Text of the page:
THE delights of Amsterdam are all around, starting with the luxury of the Waldorf Astoria finds Gaby Soutar
Here is the Waldorf Astoria,” says the captain of our cruise along Amsterdam’s canals. “It is very beautiful, and the most expensive hotel in the city!”
The other passengers say “ooh”, lean forward and whip out their cameraphones. My other half and I look on smugly.
We’re still luxuriating in the afterglow of a night at this place, which opened in May last year.
Situated in the Unesco World Heritage site of the Herengracht, the 93 room hotel is the fusion of six historic 17th and 18th century townhouses. Although walking the streets of Amsterdam involves keeping your eyes to the ground (mainly to avoid falling down one of the basement staircases, or plopping into a canal), once you’re up the double staircase and inside the Waldorf Astoria, one’s sight is drawn heavenwards.
The high ceilings feature ornate stucco that’s as pure white as newly applied royal icing, while, in the reception room, look up for frescoes featuring baskets of flowers that look so fresh, it’s as if they were painted last week. According to a member of staff, who was wearing their uniform of dresses printed with an antique map of the city, the overhead decor was originally designed so that passers-by could admire the owner’s wealth and good taste when peeking into the windows from street level.
Over the centuries, these buildings have been owned by various merchants and dignitaries, and much of the historic detail – the Rococo paintings by Jacobus Maurer in The Maurer Room, the original marble floors and the vaults in the basements that are left over from this building’s spell as a bank – has been well preserved.
Its newer features include the dusty blue and ochre paint job, inspired by Johannes Vermeer’s painting Girl with a Pearl Earring.
There’s something about the colours and the decor generally that makes the light in this building appear diffuse and gives a serene feel. This is accentuated by the lush rose-y scent of their special Cire Trudon candles, which fills the hallways and drifts into the lifts.
As befits Amsterdam, there was a vase of raspberry-coloured tulips in our King Grand Premier Room, which featured a separate living space with telly and desk as well as a huge boudoir with views directly onto the canal. Of course, we couldn’t have survived without the telly by the tub, where I soaked while watching the Dutch version of The Voice.
And then there’s the Guerlain Spa. Unusually for this city, they have a swimming pool, as well as a wooden sauna and steam bath. I experienced the Orchidee Imperial Prestige Treatment – one of the best rub-downs I’ve ever had, and it incorporated a mini facial, which sorted out my sore post flight sinuses. Not that they were THAT painful, as it is just a 70 minute hop from Edinburgh to Amsterdam, courtesy of KLM.
Too easy, and that made me feel guilty that this was my first visit to this city.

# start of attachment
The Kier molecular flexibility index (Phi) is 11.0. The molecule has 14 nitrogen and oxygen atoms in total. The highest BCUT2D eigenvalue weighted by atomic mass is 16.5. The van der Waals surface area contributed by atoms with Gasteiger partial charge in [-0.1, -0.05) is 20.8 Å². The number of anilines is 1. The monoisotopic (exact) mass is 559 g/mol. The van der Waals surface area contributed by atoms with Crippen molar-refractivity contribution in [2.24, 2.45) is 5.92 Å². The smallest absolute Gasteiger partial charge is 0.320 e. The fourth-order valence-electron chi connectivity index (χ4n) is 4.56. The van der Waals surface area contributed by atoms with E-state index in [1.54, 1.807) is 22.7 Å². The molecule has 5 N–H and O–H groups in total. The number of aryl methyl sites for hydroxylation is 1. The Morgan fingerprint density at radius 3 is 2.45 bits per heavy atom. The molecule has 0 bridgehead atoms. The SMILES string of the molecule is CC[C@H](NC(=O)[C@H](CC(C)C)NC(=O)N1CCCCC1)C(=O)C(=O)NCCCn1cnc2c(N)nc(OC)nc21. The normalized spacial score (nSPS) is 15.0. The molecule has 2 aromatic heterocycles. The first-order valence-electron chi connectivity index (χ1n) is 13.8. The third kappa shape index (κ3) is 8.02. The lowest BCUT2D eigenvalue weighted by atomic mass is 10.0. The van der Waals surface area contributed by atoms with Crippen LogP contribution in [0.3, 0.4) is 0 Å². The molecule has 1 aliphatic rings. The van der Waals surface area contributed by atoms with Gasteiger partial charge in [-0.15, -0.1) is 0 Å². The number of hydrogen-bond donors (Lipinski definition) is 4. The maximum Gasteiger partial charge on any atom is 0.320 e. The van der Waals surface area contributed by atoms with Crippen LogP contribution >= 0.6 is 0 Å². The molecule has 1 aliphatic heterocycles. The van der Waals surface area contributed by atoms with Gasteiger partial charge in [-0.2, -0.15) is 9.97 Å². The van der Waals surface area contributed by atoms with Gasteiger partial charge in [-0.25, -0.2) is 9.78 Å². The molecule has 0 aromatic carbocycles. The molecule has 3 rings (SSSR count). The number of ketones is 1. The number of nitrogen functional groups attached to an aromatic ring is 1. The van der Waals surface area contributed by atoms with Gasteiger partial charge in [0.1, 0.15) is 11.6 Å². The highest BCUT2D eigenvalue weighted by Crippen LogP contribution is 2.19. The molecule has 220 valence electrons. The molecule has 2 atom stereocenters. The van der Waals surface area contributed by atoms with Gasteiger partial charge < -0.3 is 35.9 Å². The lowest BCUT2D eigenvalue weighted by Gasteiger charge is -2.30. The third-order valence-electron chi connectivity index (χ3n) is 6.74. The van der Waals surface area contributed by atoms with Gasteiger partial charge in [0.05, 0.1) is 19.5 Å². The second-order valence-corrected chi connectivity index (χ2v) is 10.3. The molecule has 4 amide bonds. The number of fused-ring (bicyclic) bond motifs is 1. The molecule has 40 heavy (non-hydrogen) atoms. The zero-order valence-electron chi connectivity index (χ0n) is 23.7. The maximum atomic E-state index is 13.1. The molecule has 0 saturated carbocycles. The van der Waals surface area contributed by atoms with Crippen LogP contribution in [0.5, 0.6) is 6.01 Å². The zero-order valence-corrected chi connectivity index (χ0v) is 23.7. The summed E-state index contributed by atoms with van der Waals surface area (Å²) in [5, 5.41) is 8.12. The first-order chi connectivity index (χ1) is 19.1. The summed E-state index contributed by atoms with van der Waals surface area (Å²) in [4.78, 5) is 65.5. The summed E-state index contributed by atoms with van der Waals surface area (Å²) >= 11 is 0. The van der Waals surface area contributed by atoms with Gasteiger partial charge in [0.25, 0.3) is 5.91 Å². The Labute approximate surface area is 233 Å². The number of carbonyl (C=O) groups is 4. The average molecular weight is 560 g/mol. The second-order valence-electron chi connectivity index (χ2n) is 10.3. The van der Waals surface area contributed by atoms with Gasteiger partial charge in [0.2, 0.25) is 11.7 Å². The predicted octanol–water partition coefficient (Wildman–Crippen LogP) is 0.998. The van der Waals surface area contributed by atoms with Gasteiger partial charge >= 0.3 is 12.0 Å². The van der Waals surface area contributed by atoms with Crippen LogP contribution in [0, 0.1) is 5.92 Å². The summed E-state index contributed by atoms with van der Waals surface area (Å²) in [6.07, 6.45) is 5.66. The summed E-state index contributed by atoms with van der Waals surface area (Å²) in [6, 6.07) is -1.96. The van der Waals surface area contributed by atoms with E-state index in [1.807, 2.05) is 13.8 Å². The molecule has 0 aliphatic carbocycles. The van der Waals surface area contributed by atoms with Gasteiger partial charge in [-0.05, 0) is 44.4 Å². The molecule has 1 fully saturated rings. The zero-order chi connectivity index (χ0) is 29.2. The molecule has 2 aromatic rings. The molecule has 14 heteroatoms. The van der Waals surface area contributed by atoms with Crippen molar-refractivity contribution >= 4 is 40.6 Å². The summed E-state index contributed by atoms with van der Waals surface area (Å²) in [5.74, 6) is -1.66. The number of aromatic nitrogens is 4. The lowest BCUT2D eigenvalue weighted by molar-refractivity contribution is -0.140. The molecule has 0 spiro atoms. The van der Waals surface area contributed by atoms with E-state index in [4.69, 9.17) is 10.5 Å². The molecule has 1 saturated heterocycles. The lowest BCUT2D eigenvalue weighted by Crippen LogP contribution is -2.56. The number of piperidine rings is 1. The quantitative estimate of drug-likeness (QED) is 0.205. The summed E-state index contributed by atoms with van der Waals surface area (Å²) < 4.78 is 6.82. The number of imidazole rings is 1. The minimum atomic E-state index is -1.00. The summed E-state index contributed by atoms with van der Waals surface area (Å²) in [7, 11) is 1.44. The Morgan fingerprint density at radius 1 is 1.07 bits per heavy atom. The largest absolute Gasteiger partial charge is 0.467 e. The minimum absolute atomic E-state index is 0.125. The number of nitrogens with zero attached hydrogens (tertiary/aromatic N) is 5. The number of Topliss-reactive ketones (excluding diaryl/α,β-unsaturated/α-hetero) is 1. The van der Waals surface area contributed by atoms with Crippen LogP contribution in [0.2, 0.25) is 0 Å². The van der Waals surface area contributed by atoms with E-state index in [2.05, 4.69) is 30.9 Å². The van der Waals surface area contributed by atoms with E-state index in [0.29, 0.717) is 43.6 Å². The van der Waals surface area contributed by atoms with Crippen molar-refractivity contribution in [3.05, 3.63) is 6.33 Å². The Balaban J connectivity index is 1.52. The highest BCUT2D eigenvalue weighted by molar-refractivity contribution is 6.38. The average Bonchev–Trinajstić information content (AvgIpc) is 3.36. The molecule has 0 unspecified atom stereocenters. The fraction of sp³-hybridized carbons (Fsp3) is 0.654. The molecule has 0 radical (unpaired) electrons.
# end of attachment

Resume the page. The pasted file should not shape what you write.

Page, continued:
As far as food goes, this place boasts Peacock Alley for afternoon tea, the Goldfinch brasserie (and, yes, there are copies of the Donna Tartt book on display) for lighter bites, and the three Michelin-starred Librije’s Zusje Amsterdam.
Sadly, the latter, which looks out onto their private garden and tea house, was at capacity on our visit, so we ventured outside the hotel, where you’ll find loads of twinkly and independent eateries along the side streets.
Choose from Indonesian, Surinamese, vegetarian, Italian and Greek places, as well as trendy tapas joints, on any of the streets that intersect the Herengracht. However, on a Saturday night, it’s best to book in advance. We hunted for somewhere that would serve rijsttafel (rice table) – a popular by-product of Dutch colonialism which consists of an Indonesian smorgasbord of mini dishes, served with white rice.
Sadly, after trying to bag a table in about ten places, we had to settle for a rather pedestrian Mexican joint.
For yet more quirky eateries, head a couple of blocks along to the bohemian Jordaan area, which was built in the 17th century as a quarter for workers and migrants. On Sunday, we wandered along here and had lunch at the quirky Boca’s on Westerstraat, which serves small rolls stuffed with goodies including a Van Dobben bitterball (a Dutch fried meatball).
Once you’ve sated your appetite, shop, as there are lots of independent boutiques in this area (though many are closed on Sundays).
We loved De 9 Straatjes, which is a grid of streets that are packed with interiors, fashion, jewellery, beauty and gift shops.
My purse of euros and hand luggage allowance were swiftly diminished.
If you’re planning on extreme exploration, it’s also worth getting an iamamsterdam card, which gets you free travel on public transport, various discounts and gratis entry to some of the many museums and galleries, including the Van Gogh Museum and the Amsterdam Tulip Museum.
It also bagged me a gratis trip on the aforementioned Blue Boat Company canal boat trip, when we were allowed a final drool over our five star Amsterdam home. And of course we took a few photos along with the other tourists. Who could resist?
Waldorf Astoria Amsterdam (Herengracht 542-556, Amsterdam, 03120 718 4600, www.waldorf3.hilton.com). Rates from e465/£395 on a room-only basis.
KLM flies to Amsterdam from 18 UK airports, including Edinburgh, with return fares from £79 including taxes and fees, visit www.klm.com
The iamamsterdam card costs e49 for 24 hours, e59 for 48 hours or e69 for 72 hours, www.iamamsterdam.com